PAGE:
> Even today Dell is still doing Sputnik

Besides Sputnik, and some Linux-only end-user manufacturers like System76, there really isn't a lot of choice for pre-installed Linux end-user computers.

It's weird too, because Sputnik is $50 more expensive than the windows version of the same hardware. (probably some Microsoft deal going on here).

Linux comes pre-installed on majority of server hardware (server hardware than comes with any OS at all that is), and Linux dominates this field. But the "year of the linux desktop" hasn't quite arrived yet. I do hope it comes soon.

> Besides Sputnik, and some Linux-only end-user manufacturers like System76, there really isn't a lot of choice for pre-installed Linux end-user computers.

I've used System76 and Zareason. System76 are Ubuntu-only (and the hardware may have issue with other distros); Zareason will support any Linux.

You know, I actually didn't know about Zareason. Their website seems to have pretty reasonable price for the hardware you are getting, and I love having a choice of my preferred distro to run (I'm a Fedora guy).

I run full-time linux on my laptop and my goto hardware has typically been a Thinkpad T series.

> Canonical is shifting focus to other markets they view as potentially profitable.

Is it about profits, or - I'm going to be kind of cynical here - chasing taillights? The way they seem to bounce around from one thing to another (mobile phones! embedded!) makes it feel like the latter.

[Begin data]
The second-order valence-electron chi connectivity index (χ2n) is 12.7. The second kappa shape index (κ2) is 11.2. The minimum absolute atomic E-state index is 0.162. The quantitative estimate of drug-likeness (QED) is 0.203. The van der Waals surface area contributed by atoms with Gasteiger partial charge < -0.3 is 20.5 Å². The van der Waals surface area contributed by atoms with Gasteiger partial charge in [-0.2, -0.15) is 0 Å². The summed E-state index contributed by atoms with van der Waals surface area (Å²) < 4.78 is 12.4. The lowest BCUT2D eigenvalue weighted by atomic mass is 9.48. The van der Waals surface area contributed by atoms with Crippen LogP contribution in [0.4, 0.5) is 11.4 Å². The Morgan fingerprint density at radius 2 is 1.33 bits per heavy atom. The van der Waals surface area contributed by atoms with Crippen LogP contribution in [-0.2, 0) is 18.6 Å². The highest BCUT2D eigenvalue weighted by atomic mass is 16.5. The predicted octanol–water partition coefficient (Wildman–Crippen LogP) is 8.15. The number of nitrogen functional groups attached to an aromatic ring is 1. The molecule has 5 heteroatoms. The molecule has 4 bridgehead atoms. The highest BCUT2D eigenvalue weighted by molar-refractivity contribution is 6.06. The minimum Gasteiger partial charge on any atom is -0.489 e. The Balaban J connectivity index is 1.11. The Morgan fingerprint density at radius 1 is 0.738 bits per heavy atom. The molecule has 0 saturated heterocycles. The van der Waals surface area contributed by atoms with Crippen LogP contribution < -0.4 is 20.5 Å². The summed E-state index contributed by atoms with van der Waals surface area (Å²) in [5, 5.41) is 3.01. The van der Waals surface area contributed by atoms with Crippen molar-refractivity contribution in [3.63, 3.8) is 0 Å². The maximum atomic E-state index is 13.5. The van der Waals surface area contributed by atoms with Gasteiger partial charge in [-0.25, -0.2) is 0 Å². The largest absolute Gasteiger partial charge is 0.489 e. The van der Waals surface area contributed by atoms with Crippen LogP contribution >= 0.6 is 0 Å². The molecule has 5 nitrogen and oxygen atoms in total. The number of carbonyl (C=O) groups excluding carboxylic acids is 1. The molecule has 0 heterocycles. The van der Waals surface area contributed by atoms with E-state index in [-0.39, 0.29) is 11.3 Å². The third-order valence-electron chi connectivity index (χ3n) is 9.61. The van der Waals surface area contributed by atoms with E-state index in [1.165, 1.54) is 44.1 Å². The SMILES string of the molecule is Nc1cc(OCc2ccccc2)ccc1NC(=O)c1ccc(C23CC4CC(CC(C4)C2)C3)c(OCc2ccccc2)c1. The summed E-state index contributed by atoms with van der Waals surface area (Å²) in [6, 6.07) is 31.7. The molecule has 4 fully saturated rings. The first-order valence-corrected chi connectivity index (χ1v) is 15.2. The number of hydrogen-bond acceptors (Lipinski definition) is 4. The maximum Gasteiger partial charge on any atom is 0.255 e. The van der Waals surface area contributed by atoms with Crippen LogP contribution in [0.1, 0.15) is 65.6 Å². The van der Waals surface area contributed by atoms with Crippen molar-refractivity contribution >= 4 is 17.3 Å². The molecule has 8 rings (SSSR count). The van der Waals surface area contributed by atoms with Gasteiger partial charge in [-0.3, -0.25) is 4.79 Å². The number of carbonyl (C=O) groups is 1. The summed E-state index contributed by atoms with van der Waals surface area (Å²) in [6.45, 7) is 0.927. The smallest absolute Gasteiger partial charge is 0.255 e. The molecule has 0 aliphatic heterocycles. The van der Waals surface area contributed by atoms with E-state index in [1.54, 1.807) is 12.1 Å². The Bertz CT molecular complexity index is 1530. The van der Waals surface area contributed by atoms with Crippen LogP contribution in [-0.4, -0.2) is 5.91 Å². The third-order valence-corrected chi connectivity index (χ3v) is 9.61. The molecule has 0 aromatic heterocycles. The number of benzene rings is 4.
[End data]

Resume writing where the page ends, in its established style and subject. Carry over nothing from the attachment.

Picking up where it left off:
> The way they seem to bounce around from one thing to another

I tend to agree... modern Canonical feels like a company that lacks focus (probably because they aren't quite sure what the focus ought to be after realizing Ubuntu might not ever turn a profit for them).

The people who would buy computers with Linux probably wouldn't pay for tech support. Enterprises might, but not individuals. Plus I suspect that Microsoft is pretty keen to defend Windows on the consumer front - I've heard stories of deep OEM discounts on the condition that they don't offer alternative OSes.

I mean in the same way you buy a Dell notebook and get two years of phone support, you would get the same with a Dell Ubuntu notebook but Canonical would provide it and Dell would pay them for it.

I mean that the people who would buy a Dell Ubuntu notebook mostly wouldn't use phone support. If Dell thinks the same, they wouldn't pay Canonical very much to provide that support. They do now sell the XPS 'Developer edition' with Ubuntu; I have no idea whether they pay Canonical for support, or how much that makes.